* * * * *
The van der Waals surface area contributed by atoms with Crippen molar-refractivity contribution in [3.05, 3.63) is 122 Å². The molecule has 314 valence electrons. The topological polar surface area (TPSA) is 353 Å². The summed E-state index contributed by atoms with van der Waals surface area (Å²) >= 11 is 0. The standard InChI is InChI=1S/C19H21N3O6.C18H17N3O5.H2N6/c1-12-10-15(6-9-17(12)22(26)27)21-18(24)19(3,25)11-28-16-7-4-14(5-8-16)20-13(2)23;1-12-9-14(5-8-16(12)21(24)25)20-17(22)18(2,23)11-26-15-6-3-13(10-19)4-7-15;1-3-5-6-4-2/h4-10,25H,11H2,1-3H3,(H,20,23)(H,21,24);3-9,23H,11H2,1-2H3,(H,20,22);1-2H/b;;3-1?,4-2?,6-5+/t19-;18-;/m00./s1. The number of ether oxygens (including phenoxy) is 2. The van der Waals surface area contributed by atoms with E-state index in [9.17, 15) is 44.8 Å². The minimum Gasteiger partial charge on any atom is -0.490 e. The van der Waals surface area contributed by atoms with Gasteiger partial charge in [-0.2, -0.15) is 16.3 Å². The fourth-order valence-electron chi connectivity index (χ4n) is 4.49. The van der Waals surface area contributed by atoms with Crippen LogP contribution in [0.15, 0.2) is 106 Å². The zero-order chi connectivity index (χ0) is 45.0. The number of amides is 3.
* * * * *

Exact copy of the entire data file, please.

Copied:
The van der Waals surface area contributed by atoms with Crippen molar-refractivity contribution in [3.05, 3.63) is 122 Å². The molecule has 314 valence electrons. The topological polar surface area (TPSA) is 353 Å². The summed E-state index contributed by atoms with van der Waals surface area (Å²) >= 11 is 0. The standard InChI is InChI=1S/C19H21N3O6.C18H17N3O5.H2N6/c1-12-10-15(6-9-17(12)22(26)27)21-18(24)19(3,25)11-28-16-7-4-14(5-8-16)20-13(2)23;1-12-9-14(5-8-16(12)21(24)25)20-17(22)18(2,23)11-26-15-6-3-13(10-19)4-7-15;1-3-5-6-4-2/h4-10,25H,11H2,1-3H3,(H,20,23)(H,21,24);3-9,23H,11H2,1-2H3,(H,20,22);1-2H/b;;3-1?,4-2?,6-5+/t19-;18-;/m00./s1. The number of ether oxygens (including phenoxy) is 2. The van der Waals surface area contributed by atoms with E-state index in [9.17, 15) is 44.8 Å². The minimum Gasteiger partial charge on any atom is -0.490 e. The van der Waals surface area contributed by atoms with Gasteiger partial charge in [-0.2, -0.15) is 16.3 Å². The fourth-order valence-electron chi connectivity index (χ4n) is 4.49. The van der Waals surface area contributed by atoms with Crippen LogP contribution in [0.15, 0.2) is 106 Å². The zero-order chi connectivity index (χ0) is 45.0. The number of amides is 3.